Apple Music, the streaming music service Apple launched just over a month ago, already has 11 million trial members which puts it at a little over half the number of subscribers Spotify has after about ten years. Apple's subscribers are all in a three month free trial phase so that number could drop dramatically, but Apple is hoping it'll go up instead. The company wants to blow past all of its competitors combined and hit 100 million subscribers.
Apple Music subscribers hit 11 million after first month
Apple senior vice president of Internet software and services Eddy Cue told USA Today, "We're thrilled with the numbers so far."
The company's streaming music service comes with a free three month trial, then costs US$9.99 a month, or $14.99 a month for families up to six people. Apple Music includes the online radio station Beats 1, as well as human curated playlists, and 30 million songs subscribers can listen to online or download to their computer or iOS device.
Apple plans to expand its potential subscriber base to include Android OS devices this fall. Currently, Apple Music is available for Macs and Windows PCs, as well as iOS devices and Apple Watch.
11 million subscribers in a month may sound like a lot, but none of those are paying yet. It's likely a substantial number will cancel their subscription before the first payment kicks in, leaving Apple with far fewer users come October. The real trick for Apple will be to find ways to entice trial users to leave auto-payments turned on at the end of the three month window.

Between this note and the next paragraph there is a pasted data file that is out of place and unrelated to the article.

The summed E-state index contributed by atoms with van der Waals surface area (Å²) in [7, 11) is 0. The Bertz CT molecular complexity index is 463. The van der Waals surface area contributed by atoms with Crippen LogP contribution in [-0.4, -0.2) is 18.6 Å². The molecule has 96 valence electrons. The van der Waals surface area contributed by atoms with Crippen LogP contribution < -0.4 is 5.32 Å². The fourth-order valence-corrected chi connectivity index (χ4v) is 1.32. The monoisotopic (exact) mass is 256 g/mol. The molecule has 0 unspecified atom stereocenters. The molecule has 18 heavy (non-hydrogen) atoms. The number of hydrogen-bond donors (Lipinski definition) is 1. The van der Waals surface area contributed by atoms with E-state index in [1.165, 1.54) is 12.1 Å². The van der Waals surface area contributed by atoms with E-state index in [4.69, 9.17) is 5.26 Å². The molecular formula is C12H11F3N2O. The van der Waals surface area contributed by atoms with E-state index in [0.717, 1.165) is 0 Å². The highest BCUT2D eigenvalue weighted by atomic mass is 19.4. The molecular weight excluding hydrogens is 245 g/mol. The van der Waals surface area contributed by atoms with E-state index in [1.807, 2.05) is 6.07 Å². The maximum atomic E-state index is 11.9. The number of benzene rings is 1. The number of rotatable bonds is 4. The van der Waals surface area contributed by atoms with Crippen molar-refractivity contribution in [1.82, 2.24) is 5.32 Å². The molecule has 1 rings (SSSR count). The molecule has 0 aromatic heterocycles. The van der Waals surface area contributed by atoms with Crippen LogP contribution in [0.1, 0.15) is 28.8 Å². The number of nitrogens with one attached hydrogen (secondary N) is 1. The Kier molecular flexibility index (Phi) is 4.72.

Apple sees the challenge in that, and apparently a big hurdle will be getting people outside the United States to understand exactly what Apple Music is. Jimmy Iovine, Beats (now Apple Music) co-founder said the company is working outside the U.S. to make that clear and to show people how Apple Music works.
He added that there are other obstacles to overcome, too. "There's still the issue of winning over millennials, who never pay for music, by showing them you're offering something that will improve their lives," Mr. Iovine said. "And finally, there are people out there who I think understand its value, but we still have to go out and get them."
Apple has jumped into a market that already has the likes of Spotify and Pandora for competition, and Rhapsody, Rdio, Amazon, Microsoft, Google, and other companies are fighting for some of that action, too.
Come October, Apple Music will very likely have fewer than 11 million paying subscribers. The trick now will be to find away to keep drawing in new trial members, and then convince them to stay.
[Some image elements courtesy Shutterstock]